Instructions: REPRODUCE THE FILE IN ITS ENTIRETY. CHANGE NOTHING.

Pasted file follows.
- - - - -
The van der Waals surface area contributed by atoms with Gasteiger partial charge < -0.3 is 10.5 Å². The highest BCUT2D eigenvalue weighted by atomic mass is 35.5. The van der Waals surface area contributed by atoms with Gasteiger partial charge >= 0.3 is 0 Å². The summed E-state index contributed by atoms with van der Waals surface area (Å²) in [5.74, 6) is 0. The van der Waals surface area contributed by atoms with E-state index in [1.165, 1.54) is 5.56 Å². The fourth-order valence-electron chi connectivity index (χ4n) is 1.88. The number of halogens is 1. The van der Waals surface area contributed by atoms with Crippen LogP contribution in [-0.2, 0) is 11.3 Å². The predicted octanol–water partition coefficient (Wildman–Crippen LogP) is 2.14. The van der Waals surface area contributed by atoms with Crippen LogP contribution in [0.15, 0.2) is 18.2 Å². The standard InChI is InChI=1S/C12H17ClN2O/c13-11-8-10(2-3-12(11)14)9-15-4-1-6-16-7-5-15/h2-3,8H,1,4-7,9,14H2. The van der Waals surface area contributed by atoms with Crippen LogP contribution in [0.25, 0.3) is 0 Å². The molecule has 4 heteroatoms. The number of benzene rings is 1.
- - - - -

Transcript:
The van der Waals surface area contributed by atoms with Gasteiger partial charge < -0.3 is 10.5 Å². The highest BCUT2D eigenvalue weighted by atomic mass is 35.5. The van der Waals surface area contributed by atoms with Gasteiger partial charge >= 0.3 is 0 Å². The summed E-state index contributed by atoms with van der Waals surface area (Å²) in [5.74, 6) is 0. The van der Waals surface area contributed by atoms with E-state index in [1.165, 1.54) is 5.56 Å². The fourth-order valence-electron chi connectivity index (χ4n) is 1.88. The number of halogens is 1. The van der Waals surface area contributed by atoms with Crippen LogP contribution in [-0.2, 0) is 11.3 Å². The predicted octanol–water partition coefficient (Wildman–Crippen LogP) is 2.14. The van der Waals surface area contributed by atoms with Crippen LogP contribution in [0.15, 0.2) is 18.2 Å². The standard InChI is InChI=1S/C12H17ClN2O/c13-11-8-10(2-3-12(11)14)9-15-4-1-6-16-7-5-15/h2-3,8H,1,4-7,9,14H2. The van der Waals surface area contributed by atoms with Crippen LogP contribution in [0.25, 0.3) is 0 Å². The molecule has 4 heteroatoms. The number of benzene rings is 1.